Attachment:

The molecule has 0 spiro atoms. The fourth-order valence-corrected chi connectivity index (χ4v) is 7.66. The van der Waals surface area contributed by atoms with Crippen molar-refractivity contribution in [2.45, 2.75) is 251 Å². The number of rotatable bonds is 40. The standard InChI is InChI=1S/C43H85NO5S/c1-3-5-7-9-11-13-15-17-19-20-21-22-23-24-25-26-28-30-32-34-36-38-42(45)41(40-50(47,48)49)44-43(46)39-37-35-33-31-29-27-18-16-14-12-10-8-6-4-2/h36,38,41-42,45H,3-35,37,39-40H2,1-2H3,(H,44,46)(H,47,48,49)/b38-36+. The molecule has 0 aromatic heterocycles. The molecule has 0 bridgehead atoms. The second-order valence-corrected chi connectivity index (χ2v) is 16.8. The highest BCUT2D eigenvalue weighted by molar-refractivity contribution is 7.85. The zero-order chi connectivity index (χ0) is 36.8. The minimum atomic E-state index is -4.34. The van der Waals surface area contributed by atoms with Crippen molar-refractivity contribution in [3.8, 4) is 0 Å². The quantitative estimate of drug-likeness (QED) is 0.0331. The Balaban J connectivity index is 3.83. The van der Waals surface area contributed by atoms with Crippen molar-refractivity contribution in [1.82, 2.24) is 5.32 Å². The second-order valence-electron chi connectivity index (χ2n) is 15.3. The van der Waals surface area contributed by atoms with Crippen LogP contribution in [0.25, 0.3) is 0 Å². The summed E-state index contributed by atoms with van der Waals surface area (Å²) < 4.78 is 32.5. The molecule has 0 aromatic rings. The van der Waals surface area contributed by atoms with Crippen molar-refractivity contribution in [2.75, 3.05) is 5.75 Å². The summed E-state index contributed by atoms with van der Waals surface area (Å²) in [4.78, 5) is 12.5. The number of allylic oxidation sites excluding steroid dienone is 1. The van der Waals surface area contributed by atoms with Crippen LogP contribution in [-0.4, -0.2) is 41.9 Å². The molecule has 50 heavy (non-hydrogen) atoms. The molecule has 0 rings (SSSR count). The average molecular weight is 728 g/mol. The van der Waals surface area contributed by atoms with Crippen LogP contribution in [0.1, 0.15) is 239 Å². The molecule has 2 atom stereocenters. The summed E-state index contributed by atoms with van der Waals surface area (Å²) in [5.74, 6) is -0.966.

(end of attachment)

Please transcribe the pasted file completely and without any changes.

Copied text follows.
The molecule has 0 spiro atoms. The fourth-order valence-corrected chi connectivity index (χ4v) is 7.66. The van der Waals surface area contributed by atoms with Crippen molar-refractivity contribution in [2.45, 2.75) is 251 Å². The number of rotatable bonds is 40. The standard InChI is InChI=1S/C43H85NO5S/c1-3-5-7-9-11-13-15-17-19-20-21-22-23-24-25-26-28-30-32-34-36-38-42(45)41(40-50(47,48)49)44-43(46)39-37-35-33-31-29-27-18-16-14-12-10-8-6-4-2/h36,38,41-42,45H,3-35,37,39-40H2,1-2H3,(H,44,46)(H,47,48,49)/b38-36+. The molecule has 0 aromatic heterocycles. The molecule has 0 bridgehead atoms. The second-order valence-corrected chi connectivity index (χ2v) is 16.8. The highest BCUT2D eigenvalue weighted by molar-refractivity contribution is 7.85. The zero-order chi connectivity index (χ0) is 36.8. The minimum atomic E-state index is -4.34. The van der Waals surface area contributed by atoms with Crippen molar-refractivity contribution in [3.8, 4) is 0 Å². The quantitative estimate of drug-likeness (QED) is 0.0331. The Balaban J connectivity index is 3.83. The van der Waals surface area contributed by atoms with Crippen molar-refractivity contribution in [1.82, 2.24) is 5.32 Å². The second-order valence-electron chi connectivity index (χ2n) is 15.3. The van der Waals surface area contributed by atoms with Crippen LogP contribution in [0.25, 0.3) is 0 Å². The summed E-state index contributed by atoms with van der Waals surface area (Å²) < 4.78 is 32.5. The molecule has 0 aromatic rings. The van der Waals surface area contributed by atoms with Crippen molar-refractivity contribution in [2.75, 3.05) is 5.75 Å². The summed E-state index contributed by atoms with van der Waals surface area (Å²) in [4.78, 5) is 12.5. The number of allylic oxidation sites excluding steroid dienone is 1. The van der Waals surface area contributed by atoms with Crippen LogP contribution in [-0.4, -0.2) is 41.9 Å². The molecule has 50 heavy (non-hydrogen) atoms. The molecule has 0 rings (SSSR count). The average molecular weight is 728 g/mol. The van der Waals surface area contributed by atoms with Crippen LogP contribution in [0.1, 0.15) is 239 Å². The molecule has 2 atom stereocenters. The summed E-state index contributed by atoms with van der Waals surface area (Å²) in [5.74, 6) is -0.966.